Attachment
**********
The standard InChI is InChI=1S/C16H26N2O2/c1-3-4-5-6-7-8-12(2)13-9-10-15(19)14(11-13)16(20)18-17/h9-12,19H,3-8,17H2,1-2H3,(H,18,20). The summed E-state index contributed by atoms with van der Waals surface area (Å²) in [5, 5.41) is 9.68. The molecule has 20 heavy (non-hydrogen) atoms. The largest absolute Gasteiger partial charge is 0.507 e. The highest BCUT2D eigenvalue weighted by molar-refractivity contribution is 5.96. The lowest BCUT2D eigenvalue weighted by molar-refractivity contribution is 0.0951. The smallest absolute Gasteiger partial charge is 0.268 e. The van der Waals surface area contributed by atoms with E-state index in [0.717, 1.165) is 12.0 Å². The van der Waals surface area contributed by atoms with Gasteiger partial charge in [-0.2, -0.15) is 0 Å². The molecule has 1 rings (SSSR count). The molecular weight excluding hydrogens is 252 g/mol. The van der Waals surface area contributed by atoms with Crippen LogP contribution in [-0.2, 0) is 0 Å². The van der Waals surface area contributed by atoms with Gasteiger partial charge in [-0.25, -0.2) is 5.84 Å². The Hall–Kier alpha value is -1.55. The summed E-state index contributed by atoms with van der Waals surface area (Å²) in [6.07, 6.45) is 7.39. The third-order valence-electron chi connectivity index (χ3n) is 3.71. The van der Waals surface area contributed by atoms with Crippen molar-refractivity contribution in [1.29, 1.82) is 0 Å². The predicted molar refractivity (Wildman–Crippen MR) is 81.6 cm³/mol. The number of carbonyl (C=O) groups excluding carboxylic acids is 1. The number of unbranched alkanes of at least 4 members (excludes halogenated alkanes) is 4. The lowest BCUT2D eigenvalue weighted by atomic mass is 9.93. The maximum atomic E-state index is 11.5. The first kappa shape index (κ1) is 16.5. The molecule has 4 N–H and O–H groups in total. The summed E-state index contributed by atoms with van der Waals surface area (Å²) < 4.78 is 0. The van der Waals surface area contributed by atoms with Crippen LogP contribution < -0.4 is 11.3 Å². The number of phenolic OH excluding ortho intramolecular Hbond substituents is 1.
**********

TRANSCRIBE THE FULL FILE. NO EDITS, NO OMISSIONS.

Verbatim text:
The standard InChI is InChI=1S/C16H26N2O2/c1-3-4-5-6-7-8-12(2)13-9-10-15(19)14(11-13)16(20)18-17/h9-12,19H,3-8,17H2,1-2H3,(H,18,20). The summed E-state index contributed by atoms with van der Waals surface area (Å²) in [5, 5.41) is 9.68. The molecule has 20 heavy (non-hydrogen) atoms. The largest absolute Gasteiger partial charge is 0.507 e. The highest BCUT2D eigenvalue weighted by molar-refractivity contribution is 5.96. The lowest BCUT2D eigenvalue weighted by molar-refractivity contribution is 0.0951. The smallest absolute Gasteiger partial charge is 0.268 e. The van der Waals surface area contributed by atoms with E-state index in [0.717, 1.165) is 12.0 Å². The van der Waals surface area contributed by atoms with Gasteiger partial charge in [-0.2, -0.15) is 0 Å². The molecule has 1 rings (SSSR count). The molecular weight excluding hydrogens is 252 g/mol. The van der Waals surface area contributed by atoms with Crippen LogP contribution in [-0.2, 0) is 0 Å². The van der Waals surface area contributed by atoms with Gasteiger partial charge in [-0.25, -0.2) is 5.84 Å². The Hall–Kier alpha value is -1.55. The summed E-state index contributed by atoms with van der Waals surface area (Å²) in [6.07, 6.45) is 7.39. The third-order valence-electron chi connectivity index (χ3n) is 3.71. The van der Waals surface area contributed by atoms with Crippen molar-refractivity contribution in [1.29, 1.82) is 0 Å². The predicted molar refractivity (Wildman–Crippen MR) is 81.6 cm³/mol. The number of carbonyl (C=O) groups excluding carboxylic acids is 1. The number of unbranched alkanes of at least 4 members (excludes halogenated alkanes) is 4. The lowest BCUT2D eigenvalue weighted by atomic mass is 9.93. The maximum atomic E-state index is 11.5. The first kappa shape index (κ1) is 16.5. The molecule has 4 N–H and O–H groups in total. The summed E-state index contributed by atoms with van der Waals surface area (Å²) < 4.78 is 0. The van der Waals surface area contributed by atoms with Crippen LogP contribution < -0.4 is 11.3 Å². The number of phenolic OH excluding ortho intramolecular Hbond substituents is 1.